Exodus 23:10 through 24:18

Daybreak for Students

Exodus 23:10 through 24:18

Exodus 23
Exodus 24
Thou shalt make no covenant with them, nor with their gods. They shall not dwell in thy land, lest they make thee sin against me: for if thou serve their gods, it will surely be a snare unto thee. — Exodus 23:32-33

When my children were toddlers, one of their favorite rainy-day activities was to draw designs in a tray of shaving cream. I would squirt a pile of white foam onto a baking sheet and sprinkle a couple of drops of red food coloring on the cream. They would happily dig into the mixture, spreading it this way and that, drawing “pictures” on the tray.

At first the red drops showed up in startling contrast to the soft, white mounds of cream. However, with just a few swipes of little fingers, a transformation took place. The bright red dots were replaced with long pink streaks. Within moments, the mixture had completely blended together — and all of the cream was pink instead of white! 

What a visual picture of the importance of today’s focus verse. God warned the Israelites about their neighbors, whose beliefs and practices were in direct contrast to the way God wanted His people to live. He knew that the people He desired to be pure and holy could be harmfully influenced by the idolatrous cultures around them, so He warned them not to make covenants with those nations or with their gods. God knew the Israelites could not associate with these influences and remain undefiled, so He continually emphasized the importance of guarding against the heathen religions.

While our neighbors and associates may at first glance have little in common with the Amorites, Hittites, Perizzites, or Canaanites, their values may be completely different from God’s. As Christians, we are called to maintain a lifestyle that reflects our faith and commitment to God. This necessitates separation from anything that would tarnish our testimony or weaken our commitment, integrity, or standards.

Separation from the world involves more than keeping our distance from sinful things; it means staying close to God. There is no way to remove ourselves totally from all evil — we have to live here in a world polluted by sin. Nevertheless, we are to resist the ungodliness around us. 

As we focus on God and concentrate on staying close to Him, living a life that is pure, holy, and pleasing to Him is indeed possible!


God had been revealing to the Children of Israel what would later be known as the Law of Moses. There were universal moral laws, such as the Ten Commandments. Then there were warnings, such as “Thou shalt not seethe a kid [goat] in his mother’s milk” (Exodus 23:19), which were prohibitions against the common pagan practices of that era.

Three feasts were established at this time, each of which became an important part of Jewish religion and culture: The Feast of Unleavened Bread (also called the Feast of the Passover), The Feast of Harvest (also called the Feast of Pentecost), and the Feast of Ingathering (also called the Feast of Tabernacles).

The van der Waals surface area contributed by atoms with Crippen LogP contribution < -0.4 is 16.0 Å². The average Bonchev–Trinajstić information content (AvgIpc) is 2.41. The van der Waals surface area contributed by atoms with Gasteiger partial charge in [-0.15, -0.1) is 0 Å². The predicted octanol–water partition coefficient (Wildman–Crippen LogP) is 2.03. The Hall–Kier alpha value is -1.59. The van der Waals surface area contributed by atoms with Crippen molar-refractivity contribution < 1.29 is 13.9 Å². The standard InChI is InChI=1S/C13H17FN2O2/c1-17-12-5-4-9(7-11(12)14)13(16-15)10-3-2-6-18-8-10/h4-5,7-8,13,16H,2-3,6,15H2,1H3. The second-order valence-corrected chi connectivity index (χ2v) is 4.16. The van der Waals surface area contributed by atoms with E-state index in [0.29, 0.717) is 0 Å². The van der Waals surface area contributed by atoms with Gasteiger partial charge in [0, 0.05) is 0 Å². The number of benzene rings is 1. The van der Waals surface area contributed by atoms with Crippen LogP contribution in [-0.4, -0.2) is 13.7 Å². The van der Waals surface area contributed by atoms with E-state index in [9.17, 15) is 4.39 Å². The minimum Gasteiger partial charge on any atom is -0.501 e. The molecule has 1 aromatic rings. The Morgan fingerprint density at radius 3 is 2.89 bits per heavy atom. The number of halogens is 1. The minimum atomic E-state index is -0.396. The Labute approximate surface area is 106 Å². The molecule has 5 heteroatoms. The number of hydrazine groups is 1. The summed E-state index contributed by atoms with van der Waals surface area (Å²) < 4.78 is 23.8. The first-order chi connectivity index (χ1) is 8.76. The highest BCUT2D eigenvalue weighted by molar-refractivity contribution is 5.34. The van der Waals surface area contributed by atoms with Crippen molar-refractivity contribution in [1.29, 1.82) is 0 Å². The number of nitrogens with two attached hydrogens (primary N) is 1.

The Children of Israel promised to obey the instructions of God, but in addition to their promises, it was necessary to seal the covenant with blood. In the Old Testament, God accepted the death of an animal as a substitute for the death of a sinner in most cases. (Execution was the penalty for some sins, such as witchcraft, as addressed in the previous text.) This sacrificial system, which brought forgiveness through the death of an animal, was only a temporary provision, pointing ahead to the death of Jesus Christ, the Lamb of God, which would cover any sin. 

In the ratification ceremony described in this portion of text, Moses read the Book of the Covenant to the people and they affirmed their willingness to obey. He sprinkled half the blood from the sacrificed animals on the altar to show that the sinner could once again approach God because something had died in his place. The other half of the blood he sprinkled on the people to show that sin’s penalty had been paid and they could be reunited with God. 

A sacrificial feast was also a part of the covenant process. On this occasion, the feast was attended by Moses, Aaron, Aaron’s two older sons (Nadab and Abihu) and seventy leaders (24:9-11). The phrase “they saw God” means that God manifested Himself to them in a special way. While it is unknown what they actually saw or how God was revealed, God’s presence was tangible to them. (Exodus 33:20 and Deuteronomy 4:12 indicate that they did not see God in a visible form.) 

Then Moses was instructed to go up on Mount Sinai (24:12-18). Joshua also went up, although the Bible names Moses only as entering the cloud itself. Aaron and Hur were left in charge of the Children of Israel for the forty days that Moses was gone.


(Hannah’s Bible Outlines - Used by permission per WORDsearch)
IV.   The revelation of the Law to Israel
     C.   The ordinances
           5.   Concerning sacred seasons (23:10-19)
                 a.   The years of rest for the land (23:10-13)
                 b.   The three feasts (23:14-19)
           6.   Concerning possession of the land (23:20-33)
     D.   The covenant ratified (24:1-11)
           1.   The assent of the people (24:1-7)
           2.   The binding of the people (24:8-11)
V.   The construction of the Tabernacle
     A.   The setting (24:12-18)


  1. What offerings were the Israelites supposed to bring to the Lord during the harvest? 

  2. God promised that His angel would guide and protect the Children of Israel. What was the condition related to this promise, and what is the significance to us of this condition?

  3. How does the promise given in Exodus 23:25 apply to us today?


Society may pressure us to conform to its way of life and thought, but yielding to that pressure will have eternal consequences. Follow God, and don’t let the culture around you mold your thoughts or actions!